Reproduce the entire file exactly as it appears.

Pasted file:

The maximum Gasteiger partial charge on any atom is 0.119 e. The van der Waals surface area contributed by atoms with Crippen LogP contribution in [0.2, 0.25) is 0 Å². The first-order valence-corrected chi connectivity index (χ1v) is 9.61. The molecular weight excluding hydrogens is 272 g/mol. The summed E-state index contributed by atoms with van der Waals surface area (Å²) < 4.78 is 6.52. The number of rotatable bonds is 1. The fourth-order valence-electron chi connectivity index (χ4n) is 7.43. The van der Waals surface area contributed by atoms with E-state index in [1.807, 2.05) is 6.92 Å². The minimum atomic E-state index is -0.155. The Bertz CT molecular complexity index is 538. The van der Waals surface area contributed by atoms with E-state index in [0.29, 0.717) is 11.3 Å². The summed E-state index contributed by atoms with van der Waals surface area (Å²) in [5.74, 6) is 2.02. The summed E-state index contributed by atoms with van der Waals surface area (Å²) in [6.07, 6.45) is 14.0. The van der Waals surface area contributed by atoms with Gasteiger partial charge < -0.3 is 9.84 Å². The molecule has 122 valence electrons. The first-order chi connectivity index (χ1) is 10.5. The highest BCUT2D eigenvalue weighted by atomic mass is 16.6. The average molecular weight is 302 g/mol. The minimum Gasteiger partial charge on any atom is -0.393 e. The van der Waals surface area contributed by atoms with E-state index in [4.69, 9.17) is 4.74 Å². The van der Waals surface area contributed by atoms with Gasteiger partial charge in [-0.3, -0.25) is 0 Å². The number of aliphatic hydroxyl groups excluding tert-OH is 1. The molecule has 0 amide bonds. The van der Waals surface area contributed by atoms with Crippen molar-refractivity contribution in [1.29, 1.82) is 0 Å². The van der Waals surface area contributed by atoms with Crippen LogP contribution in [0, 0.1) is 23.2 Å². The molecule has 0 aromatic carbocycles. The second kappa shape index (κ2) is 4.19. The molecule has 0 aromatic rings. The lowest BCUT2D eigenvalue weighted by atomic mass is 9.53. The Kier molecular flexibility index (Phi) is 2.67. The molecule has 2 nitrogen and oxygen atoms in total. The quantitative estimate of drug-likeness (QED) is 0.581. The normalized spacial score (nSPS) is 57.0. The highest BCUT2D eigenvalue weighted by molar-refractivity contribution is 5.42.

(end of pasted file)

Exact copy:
The maximum Gasteiger partial charge on any atom is 0.119 e. The van der Waals surface area contributed by atoms with Crippen LogP contribution in [0.2, 0.25) is 0 Å². The first-order valence-corrected chi connectivity index (χ1v) is 9.61. The molecular weight excluding hydrogens is 272 g/mol. The summed E-state index contributed by atoms with van der Waals surface area (Å²) < 4.78 is 6.52. The number of rotatable bonds is 1. The fourth-order valence-electron chi connectivity index (χ4n) is 7.43. The van der Waals surface area contributed by atoms with E-state index in [1.807, 2.05) is 6.92 Å². The minimum atomic E-state index is -0.155. The Bertz CT molecular complexity index is 538. The van der Waals surface area contributed by atoms with E-state index in [0.29, 0.717) is 11.3 Å². The summed E-state index contributed by atoms with van der Waals surface area (Å²) in [5.74, 6) is 2.02. The summed E-state index contributed by atoms with van der Waals surface area (Å²) in [6.07, 6.45) is 14.0. The van der Waals surface area contributed by atoms with Gasteiger partial charge < -0.3 is 9.84 Å². The molecule has 122 valence electrons. The first-order chi connectivity index (χ1) is 10.5. The highest BCUT2D eigenvalue weighted by atomic mass is 16.6. The average molecular weight is 302 g/mol. The minimum Gasteiger partial charge on any atom is -0.393 e. The van der Waals surface area contributed by atoms with E-state index in [4.69, 9.17) is 4.74 Å². The van der Waals surface area contributed by atoms with Gasteiger partial charge in [-0.3, -0.25) is 0 Å². The number of aliphatic hydroxyl groups excluding tert-OH is 1. The molecule has 0 amide bonds. The van der Waals surface area contributed by atoms with Crippen molar-refractivity contribution in [1.29, 1.82) is 0 Å². The van der Waals surface area contributed by atoms with Crippen LogP contribution in [0, 0.1) is 23.2 Å². The molecule has 0 aromatic carbocycles. The second kappa shape index (κ2) is 4.19. The molecule has 0 aromatic rings. The lowest BCUT2D eigenvalue weighted by atomic mass is 9.53. The Kier molecular flexibility index (Phi) is 2.67. The molecule has 2 nitrogen and oxygen atoms in total. The quantitative estimate of drug-likeness (QED) is 0.581. The normalized spacial score (nSPS) is 57.0. The highest BCUT2D eigenvalue weighted by molar-refractivity contribution is 5.42.